Auxiliary motors – How much could you be saving?
Many large trucks are equipped with an auxiliary motor, or pony motor as they’re sometimes called. These motors are typically used to power additional equipment on a truck.
For example, an auxiliary motor might be used to operate a bucket or cherry picker on the back of a utility truck. This means the main truck engine can be switched off without affecting the operation of the bucket.
Why monitor use of the auxiliary motor?
Why would a fleet manager want to monitor auxiliary motor usage? There might be several reasons, but two primary ones are:
- Reducing fuel costs
- Reducing maintenance overhead
How can monitoring the auxiliary motor help to cut gas bills and maintenance expenses?
Auxiliary motors play a very important role in reducing the burden on a truck’s main engine. As a smaller motor, they use less fuel. This means the main engine is not being overused, which could add to maintenance costs. It’s good to note that larger engines don’t perform at their best when a truck is stationary, so excessive idling could add to the wear and tear on the motor.
Obviously, it’s important for fleet managers to know that auxiliary motors are being used as much as possible to reduce both fuel and maintenance costs.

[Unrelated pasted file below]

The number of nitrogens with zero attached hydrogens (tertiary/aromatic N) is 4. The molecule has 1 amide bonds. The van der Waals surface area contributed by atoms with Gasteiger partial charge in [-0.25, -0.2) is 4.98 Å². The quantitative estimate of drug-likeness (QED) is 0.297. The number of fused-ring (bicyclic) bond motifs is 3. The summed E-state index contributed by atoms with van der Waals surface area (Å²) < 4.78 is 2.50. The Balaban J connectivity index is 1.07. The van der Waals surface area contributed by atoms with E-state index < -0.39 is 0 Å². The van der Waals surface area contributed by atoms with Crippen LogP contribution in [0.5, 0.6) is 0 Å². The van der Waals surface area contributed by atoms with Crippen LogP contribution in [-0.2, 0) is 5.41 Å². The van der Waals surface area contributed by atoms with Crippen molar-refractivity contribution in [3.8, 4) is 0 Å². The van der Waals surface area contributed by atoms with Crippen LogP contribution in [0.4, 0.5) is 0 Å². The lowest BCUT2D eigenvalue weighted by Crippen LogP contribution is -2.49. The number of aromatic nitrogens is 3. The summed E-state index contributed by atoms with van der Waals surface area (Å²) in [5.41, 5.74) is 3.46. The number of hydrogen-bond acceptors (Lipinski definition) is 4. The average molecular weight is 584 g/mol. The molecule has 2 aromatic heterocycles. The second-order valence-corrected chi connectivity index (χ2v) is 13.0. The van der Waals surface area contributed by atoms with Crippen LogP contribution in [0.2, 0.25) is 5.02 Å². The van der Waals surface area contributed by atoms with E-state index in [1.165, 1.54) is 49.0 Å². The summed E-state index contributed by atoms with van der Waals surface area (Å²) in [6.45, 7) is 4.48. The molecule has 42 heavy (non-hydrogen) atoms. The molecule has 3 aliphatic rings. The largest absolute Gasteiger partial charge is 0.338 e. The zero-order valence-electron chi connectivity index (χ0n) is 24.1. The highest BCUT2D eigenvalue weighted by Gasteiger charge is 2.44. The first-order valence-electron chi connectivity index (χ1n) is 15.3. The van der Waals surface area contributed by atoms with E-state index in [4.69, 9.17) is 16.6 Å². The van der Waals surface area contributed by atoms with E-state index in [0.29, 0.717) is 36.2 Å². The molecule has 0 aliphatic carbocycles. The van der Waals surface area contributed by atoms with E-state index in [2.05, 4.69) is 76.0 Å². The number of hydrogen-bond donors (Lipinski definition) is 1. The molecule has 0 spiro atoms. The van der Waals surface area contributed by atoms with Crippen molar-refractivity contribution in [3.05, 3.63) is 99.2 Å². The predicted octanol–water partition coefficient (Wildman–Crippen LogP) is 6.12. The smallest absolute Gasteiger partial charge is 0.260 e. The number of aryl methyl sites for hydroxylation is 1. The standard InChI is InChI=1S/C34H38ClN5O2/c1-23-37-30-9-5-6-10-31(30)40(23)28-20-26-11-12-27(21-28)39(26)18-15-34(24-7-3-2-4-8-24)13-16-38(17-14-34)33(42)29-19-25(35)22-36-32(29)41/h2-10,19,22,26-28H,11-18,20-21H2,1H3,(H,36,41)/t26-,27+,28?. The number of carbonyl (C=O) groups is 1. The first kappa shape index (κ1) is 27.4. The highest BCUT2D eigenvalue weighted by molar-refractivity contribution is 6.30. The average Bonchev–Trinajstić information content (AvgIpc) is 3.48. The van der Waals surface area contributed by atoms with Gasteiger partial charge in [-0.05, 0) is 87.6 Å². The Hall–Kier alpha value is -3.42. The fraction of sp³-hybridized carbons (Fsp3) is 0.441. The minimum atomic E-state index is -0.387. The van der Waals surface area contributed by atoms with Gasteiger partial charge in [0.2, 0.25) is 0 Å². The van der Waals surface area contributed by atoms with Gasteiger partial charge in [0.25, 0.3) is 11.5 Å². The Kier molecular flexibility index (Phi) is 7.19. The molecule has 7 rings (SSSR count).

Why auxiliary motors are not always used
But while it’s a great idea for fleets to make the most use of a truck’s auxiliary motor, sometimes mobile workers don’t always agree. Perhaps the auxiliary motor has broken down and the driver hasn’t bothered to get it repaired, or maybe they just find it easier to use the main engine instead of starting up the auxiliary motor.
Without monitoring auxiliary motor usage, it can be very difficult as a manager to coach your staff to use it whenever possible. How can you monitor usage across a fleet of thousands vehicles?
How to monitor auxiliary motor use
For large fleets, it’s vital to take advantage of an automated system to monitor auxiliary motor use. Fleets running Telogis Fleet can easily track usage by setting up their hardware to check engine operation. An alert can be set so that if a truck reports excessive idling and no auxiliary motor usage, it can generally be assumed that the main engine is being used instead of the pony motor.
In one actual case, a fleet with over 10,000 bucket trucks used Telogis Fleet to check which trucks had inoperable auxiliary motors. They set up the solution to create alerts for trucks that did not use their pony motors for an entire working day. This allowed them to identify which trucks had auxiliary motors that weren’t being used, get those motors repaired, and remind the drivers of the importance of using them. With gas hitting the $4 a gallon mark, a change like that across a huge fleet can have massive benefits in fuel savings alone.
Do you know how effectively your pony motors are being used? How much could you save if your entire fleet utilized auxiliary motors as often as they should be? It’s worth thinking about!